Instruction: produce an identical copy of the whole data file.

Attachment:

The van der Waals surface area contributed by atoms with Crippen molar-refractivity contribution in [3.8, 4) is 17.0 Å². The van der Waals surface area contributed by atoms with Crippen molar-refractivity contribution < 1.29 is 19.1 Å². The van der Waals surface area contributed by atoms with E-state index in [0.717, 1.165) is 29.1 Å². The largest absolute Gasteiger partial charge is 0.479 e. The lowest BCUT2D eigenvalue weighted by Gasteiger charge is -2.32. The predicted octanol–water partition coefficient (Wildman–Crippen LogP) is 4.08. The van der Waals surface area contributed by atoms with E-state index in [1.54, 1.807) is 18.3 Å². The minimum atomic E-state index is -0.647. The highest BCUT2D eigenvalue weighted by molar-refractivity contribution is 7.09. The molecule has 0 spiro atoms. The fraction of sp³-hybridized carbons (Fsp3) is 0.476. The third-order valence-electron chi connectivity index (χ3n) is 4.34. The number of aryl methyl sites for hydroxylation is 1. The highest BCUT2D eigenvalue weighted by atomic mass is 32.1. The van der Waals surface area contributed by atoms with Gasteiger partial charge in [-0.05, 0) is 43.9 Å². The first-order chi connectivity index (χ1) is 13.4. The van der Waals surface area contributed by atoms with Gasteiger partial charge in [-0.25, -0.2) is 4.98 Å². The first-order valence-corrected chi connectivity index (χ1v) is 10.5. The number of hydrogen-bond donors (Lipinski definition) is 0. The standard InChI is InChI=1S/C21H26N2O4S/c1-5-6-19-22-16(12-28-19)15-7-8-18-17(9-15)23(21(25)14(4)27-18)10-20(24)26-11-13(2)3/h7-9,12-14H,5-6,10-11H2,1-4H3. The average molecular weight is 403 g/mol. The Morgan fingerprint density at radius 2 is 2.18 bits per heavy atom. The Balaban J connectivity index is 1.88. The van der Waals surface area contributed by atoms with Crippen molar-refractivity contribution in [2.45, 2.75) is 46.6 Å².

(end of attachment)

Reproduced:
The van der Waals surface area contributed by atoms with Crippen molar-refractivity contribution in [3.8, 4) is 17.0 Å². The van der Waals surface area contributed by atoms with Crippen molar-refractivity contribution < 1.29 is 19.1 Å². The van der Waals surface area contributed by atoms with E-state index in [0.717, 1.165) is 29.1 Å². The largest absolute Gasteiger partial charge is 0.479 e. The lowest BCUT2D eigenvalue weighted by Gasteiger charge is -2.32. The predicted octanol–water partition coefficient (Wildman–Crippen LogP) is 4.08. The van der Waals surface area contributed by atoms with E-state index in [1.54, 1.807) is 18.3 Å². The minimum atomic E-state index is -0.647. The highest BCUT2D eigenvalue weighted by molar-refractivity contribution is 7.09. The molecule has 0 spiro atoms. The fraction of sp³-hybridized carbons (Fsp3) is 0.476. The third-order valence-electron chi connectivity index (χ3n) is 4.34. The number of aryl methyl sites for hydroxylation is 1. The highest BCUT2D eigenvalue weighted by atomic mass is 32.1. The van der Waals surface area contributed by atoms with Gasteiger partial charge in [-0.05, 0) is 43.9 Å². The first-order chi connectivity index (χ1) is 13.4. The van der Waals surface area contributed by atoms with Gasteiger partial charge in [-0.25, -0.2) is 4.98 Å². The first-order valence-corrected chi connectivity index (χ1v) is 10.5. The number of hydrogen-bond donors (Lipinski definition) is 0. The standard InChI is InChI=1S/C21H26N2O4S/c1-5-6-19-22-16(12-28-19)15-7-8-18-17(9-15)23(21(25)14(4)27-18)10-20(24)26-11-13(2)3/h7-9,12-14H,5-6,10-11H2,1-4H3. The average molecular weight is 403 g/mol. The Morgan fingerprint density at radius 2 is 2.18 bits per heavy atom. The Balaban J connectivity index is 1.88. The van der Waals surface area contributed by atoms with Crippen molar-refractivity contribution in [2.45, 2.75) is 46.6 Å².